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- Insectivorous Plants - 6/80 -

exceptions apparently depended on the leaf having been too recently in action, that the tentacles remain clasped for a much longer time over organic bodies of the nature just specified than over those which are not acted on by the secretion, or over inorganic objects.*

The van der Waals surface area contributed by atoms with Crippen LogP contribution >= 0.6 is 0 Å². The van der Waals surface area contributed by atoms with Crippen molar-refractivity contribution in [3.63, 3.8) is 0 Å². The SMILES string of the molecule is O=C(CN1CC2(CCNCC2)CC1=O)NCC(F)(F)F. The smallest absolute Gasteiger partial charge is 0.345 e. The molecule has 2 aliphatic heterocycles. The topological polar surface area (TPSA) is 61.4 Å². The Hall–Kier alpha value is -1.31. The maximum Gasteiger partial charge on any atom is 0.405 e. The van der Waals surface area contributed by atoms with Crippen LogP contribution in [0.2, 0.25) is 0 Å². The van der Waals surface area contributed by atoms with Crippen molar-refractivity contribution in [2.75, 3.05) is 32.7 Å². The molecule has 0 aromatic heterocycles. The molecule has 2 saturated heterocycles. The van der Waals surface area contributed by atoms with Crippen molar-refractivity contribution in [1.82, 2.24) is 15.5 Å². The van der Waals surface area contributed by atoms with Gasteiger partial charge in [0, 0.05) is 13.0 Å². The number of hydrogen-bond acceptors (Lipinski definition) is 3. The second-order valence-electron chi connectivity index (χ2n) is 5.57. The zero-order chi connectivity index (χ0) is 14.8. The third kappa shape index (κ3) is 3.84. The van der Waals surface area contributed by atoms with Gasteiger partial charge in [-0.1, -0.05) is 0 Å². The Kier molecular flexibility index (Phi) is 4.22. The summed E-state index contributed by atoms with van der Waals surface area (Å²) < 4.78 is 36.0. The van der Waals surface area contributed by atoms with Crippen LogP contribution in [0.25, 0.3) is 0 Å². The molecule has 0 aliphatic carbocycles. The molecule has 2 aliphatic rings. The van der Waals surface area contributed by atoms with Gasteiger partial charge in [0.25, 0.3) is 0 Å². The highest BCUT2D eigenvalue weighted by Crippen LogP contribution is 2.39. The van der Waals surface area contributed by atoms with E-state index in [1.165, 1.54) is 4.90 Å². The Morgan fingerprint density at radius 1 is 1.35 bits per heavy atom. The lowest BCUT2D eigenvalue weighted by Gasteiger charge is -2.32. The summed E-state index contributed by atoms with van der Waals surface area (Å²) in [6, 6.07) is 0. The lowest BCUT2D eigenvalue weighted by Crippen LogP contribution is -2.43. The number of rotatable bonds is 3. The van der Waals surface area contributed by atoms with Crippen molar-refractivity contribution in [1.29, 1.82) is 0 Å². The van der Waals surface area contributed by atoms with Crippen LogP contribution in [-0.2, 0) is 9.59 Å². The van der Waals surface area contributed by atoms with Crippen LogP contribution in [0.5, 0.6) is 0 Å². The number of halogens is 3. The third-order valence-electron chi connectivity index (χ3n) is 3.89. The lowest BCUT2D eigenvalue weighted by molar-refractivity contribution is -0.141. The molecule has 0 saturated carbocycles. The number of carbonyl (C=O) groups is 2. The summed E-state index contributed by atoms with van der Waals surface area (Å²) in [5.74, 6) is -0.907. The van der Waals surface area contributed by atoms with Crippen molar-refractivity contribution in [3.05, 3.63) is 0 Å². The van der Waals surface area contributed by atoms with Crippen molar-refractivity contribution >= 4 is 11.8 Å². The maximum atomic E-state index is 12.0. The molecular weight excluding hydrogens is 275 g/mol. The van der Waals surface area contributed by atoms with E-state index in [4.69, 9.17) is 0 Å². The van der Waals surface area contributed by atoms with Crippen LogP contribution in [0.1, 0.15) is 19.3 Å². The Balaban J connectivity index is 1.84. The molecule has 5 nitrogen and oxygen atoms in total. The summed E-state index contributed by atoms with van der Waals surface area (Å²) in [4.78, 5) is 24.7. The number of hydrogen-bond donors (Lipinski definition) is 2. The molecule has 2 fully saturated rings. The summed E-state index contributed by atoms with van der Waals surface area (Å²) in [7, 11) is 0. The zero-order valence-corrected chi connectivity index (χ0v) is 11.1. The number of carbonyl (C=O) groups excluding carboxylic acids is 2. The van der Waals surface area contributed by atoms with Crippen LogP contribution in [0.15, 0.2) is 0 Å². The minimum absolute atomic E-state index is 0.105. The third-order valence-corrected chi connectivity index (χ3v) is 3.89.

* Owing to the extraordinary belief held by M. Ziegler ('Comptes rendus,' May 1872, p. 122), that albuminous substances, if held for a moment between the fingers, acquire the property of making the tentacles of Drosera contract, whereas, if not thus held, they have no such power, I tried some experiments with great care, but the results did not confirm this belief. Red-hot cinders were taken out of the fire, and bits of glass, cotton-thread, blotting paper and thin slices of cork were immersed in boiling water; and particles were then placed (every instrument with which they were touched having been previously immersed in boiling water) on the glands of several leaves, and they acted in exactly the same manner as other particles, which had been purposely handled for some time. Bits of a boiled egg, cut with a knife which had been washed in boiling water, also acted like any other animal substance. I breathed on some leaves for above a minute, and repeated the act two or three times, with my mouth close to [[page 24]] them, but this produced no effect. I may here add, as showing that the leaves are not acted on by the odour of nitrogenous substances, that pieces of raw meat stuck on needles were fixed as close as possible, without actual contact, to several leaves, but produced no effect whatever. On the other hand, as we shall hereafter see, the vapours of certain volatile substances and fluids, such as of carbonate of ammonia, chloroform, certain essential oils, &c., cause inflection. M. Ziegler makes still more extraordinary statements with respect to the power of animal substances, which have been left close to, but not in contact with, sulphate of quinine. The action of salts of quinine will be described in a future chapter. Since the appearance of the paper above referred to, M. Ziegler has published a book on the same subject, entitled 'Atonicit et Zoicit,' 1874.) [page 24]